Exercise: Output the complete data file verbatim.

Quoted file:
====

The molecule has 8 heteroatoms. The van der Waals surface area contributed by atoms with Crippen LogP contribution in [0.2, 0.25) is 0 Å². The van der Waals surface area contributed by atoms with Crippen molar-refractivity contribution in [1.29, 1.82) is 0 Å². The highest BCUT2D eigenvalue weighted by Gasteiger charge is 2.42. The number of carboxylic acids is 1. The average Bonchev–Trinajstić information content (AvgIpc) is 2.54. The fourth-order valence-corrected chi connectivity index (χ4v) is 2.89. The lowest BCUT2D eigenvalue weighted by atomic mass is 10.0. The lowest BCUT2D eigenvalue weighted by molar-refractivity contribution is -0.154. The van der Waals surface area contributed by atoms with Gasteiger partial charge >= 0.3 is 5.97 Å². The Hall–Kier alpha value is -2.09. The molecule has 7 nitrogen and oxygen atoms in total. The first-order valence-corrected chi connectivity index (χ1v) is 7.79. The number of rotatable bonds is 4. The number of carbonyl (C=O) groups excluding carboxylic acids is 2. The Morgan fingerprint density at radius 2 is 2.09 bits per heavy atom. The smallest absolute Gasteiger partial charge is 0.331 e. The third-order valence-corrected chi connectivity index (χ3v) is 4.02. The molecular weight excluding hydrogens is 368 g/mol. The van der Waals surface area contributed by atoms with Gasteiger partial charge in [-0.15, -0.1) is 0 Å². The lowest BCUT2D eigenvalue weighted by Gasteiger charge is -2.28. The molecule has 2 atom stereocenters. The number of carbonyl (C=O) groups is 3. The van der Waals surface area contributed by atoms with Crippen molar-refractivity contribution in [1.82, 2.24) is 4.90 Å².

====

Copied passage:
The molecule has 8 heteroatoms. The van der Waals surface area contributed by atoms with Crippen LogP contribution in [0.2, 0.25) is 0 Å². The van der Waals surface area contributed by atoms with Crippen molar-refractivity contribution in [1.29, 1.82) is 0 Å². The highest BCUT2D eigenvalue weighted by Gasteiger charge is 2.42. The number of carboxylic acids is 1. The average Bonchev–Trinajstić information content (AvgIpc) is 2.54. The fourth-order valence-corrected chi connectivity index (χ4v) is 2.89. The lowest BCUT2D eigenvalue weighted by atomic mass is 10.0. The lowest BCUT2D eigenvalue weighted by molar-refractivity contribution is -0.154. The van der Waals surface area contributed by atoms with Gasteiger partial charge >= 0.3 is 5.97 Å². The Hall–Kier alpha value is -2.09. The molecule has 7 nitrogen and oxygen atoms in total. The first-order valence-corrected chi connectivity index (χ1v) is 7.79. The number of rotatable bonds is 4. The number of carbonyl (C=O) groups excluding carboxylic acids is 2. The Morgan fingerprint density at radius 2 is 2.09 bits per heavy atom. The smallest absolute Gasteiger partial charge is 0.331 e. The third-order valence-corrected chi connectivity index (χ3v) is 4.02. The molecular weight excluding hydrogens is 368 g/mol. The van der Waals surface area contributed by atoms with Gasteiger partial charge in [-0.15, -0.1) is 0 Å². The lowest BCUT2D eigenvalue weighted by Gasteiger charge is -2.28. The molecule has 2 atom stereocenters. The number of carbonyl (C=O) groups is 3. The van der Waals surface area contributed by atoms with Crippen molar-refractivity contribution in [1.82, 2.24) is 4.90 Å².